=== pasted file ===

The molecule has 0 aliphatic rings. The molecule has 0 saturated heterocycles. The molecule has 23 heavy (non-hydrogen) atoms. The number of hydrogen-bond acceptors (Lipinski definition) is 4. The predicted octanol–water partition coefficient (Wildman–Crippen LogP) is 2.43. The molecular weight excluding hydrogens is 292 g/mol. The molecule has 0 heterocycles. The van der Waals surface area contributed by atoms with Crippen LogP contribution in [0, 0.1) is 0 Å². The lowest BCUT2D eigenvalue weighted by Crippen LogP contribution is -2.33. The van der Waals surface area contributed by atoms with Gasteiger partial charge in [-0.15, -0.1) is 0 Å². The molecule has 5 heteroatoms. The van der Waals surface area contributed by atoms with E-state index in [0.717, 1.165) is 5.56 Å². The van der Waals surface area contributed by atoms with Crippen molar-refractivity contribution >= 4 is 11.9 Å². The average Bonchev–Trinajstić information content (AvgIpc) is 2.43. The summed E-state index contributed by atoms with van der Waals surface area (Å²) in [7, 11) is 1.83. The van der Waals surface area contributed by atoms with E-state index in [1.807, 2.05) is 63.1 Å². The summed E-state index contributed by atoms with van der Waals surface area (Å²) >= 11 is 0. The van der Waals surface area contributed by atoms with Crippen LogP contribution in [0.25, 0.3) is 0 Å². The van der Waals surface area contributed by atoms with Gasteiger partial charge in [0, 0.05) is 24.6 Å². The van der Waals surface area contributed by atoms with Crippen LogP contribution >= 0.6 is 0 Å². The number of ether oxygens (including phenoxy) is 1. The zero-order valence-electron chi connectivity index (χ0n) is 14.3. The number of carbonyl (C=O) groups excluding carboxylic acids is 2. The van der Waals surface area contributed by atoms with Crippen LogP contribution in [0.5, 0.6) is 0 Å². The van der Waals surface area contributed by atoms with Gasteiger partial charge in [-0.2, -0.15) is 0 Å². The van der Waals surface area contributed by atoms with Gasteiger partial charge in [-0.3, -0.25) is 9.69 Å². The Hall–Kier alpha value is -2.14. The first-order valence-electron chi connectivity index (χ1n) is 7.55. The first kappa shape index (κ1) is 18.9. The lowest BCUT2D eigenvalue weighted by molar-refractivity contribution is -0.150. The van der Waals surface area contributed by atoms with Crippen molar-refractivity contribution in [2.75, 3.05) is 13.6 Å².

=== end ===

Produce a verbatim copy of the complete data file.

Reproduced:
The molecule has 0 aliphatic rings. The molecule has 0 saturated heterocycles. The molecule has 23 heavy (non-hydrogen) atoms. The number of hydrogen-bond acceptors (Lipinski definition) is 4. The predicted octanol–water partition coefficient (Wildman–Crippen LogP) is 2.43. The molecular weight excluding hydrogens is 292 g/mol. The molecule has 0 heterocycles. The van der Waals surface area contributed by atoms with Crippen LogP contribution in [0, 0.1) is 0 Å². The lowest BCUT2D eigenvalue weighted by Crippen LogP contribution is -2.33. The van der Waals surface area contributed by atoms with Gasteiger partial charge in [-0.15, -0.1) is 0 Å². The molecule has 5 heteroatoms. The van der Waals surface area contributed by atoms with E-state index in [0.717, 1.165) is 5.56 Å². The van der Waals surface area contributed by atoms with Crippen molar-refractivity contribution >= 4 is 11.9 Å². The average Bonchev–Trinajstić information content (AvgIpc) is 2.43. The summed E-state index contributed by atoms with van der Waals surface area (Å²) in [7, 11) is 1.83. The van der Waals surface area contributed by atoms with E-state index in [1.807, 2.05) is 63.1 Å². The summed E-state index contributed by atoms with van der Waals surface area (Å²) >= 11 is 0. The van der Waals surface area contributed by atoms with Crippen LogP contribution in [0.25, 0.3) is 0 Å². The van der Waals surface area contributed by atoms with Gasteiger partial charge in [0, 0.05) is 24.6 Å². The van der Waals surface area contributed by atoms with Crippen LogP contribution >= 0.6 is 0 Å². The number of ether oxygens (including phenoxy) is 1. The zero-order valence-electron chi connectivity index (χ0n) is 14.3. The number of carbonyl (C=O) groups excluding carboxylic acids is 2. The van der Waals surface area contributed by atoms with Crippen LogP contribution in [0.5, 0.6) is 0 Å². The van der Waals surface area contributed by atoms with Gasteiger partial charge in [-0.2, -0.15) is 0 Å². The van der Waals surface area contributed by atoms with Gasteiger partial charge in [-0.3, -0.25) is 9.69 Å². The Hall–Kier alpha value is -2.14. The first-order valence-electron chi connectivity index (χ1n) is 7.55. The first kappa shape index (κ1) is 18.9. The lowest BCUT2D eigenvalue weighted by molar-refractivity contribution is -0.150. The van der Waals surface area contributed by atoms with Crippen molar-refractivity contribution in [2.75, 3.05) is 13.6 Å².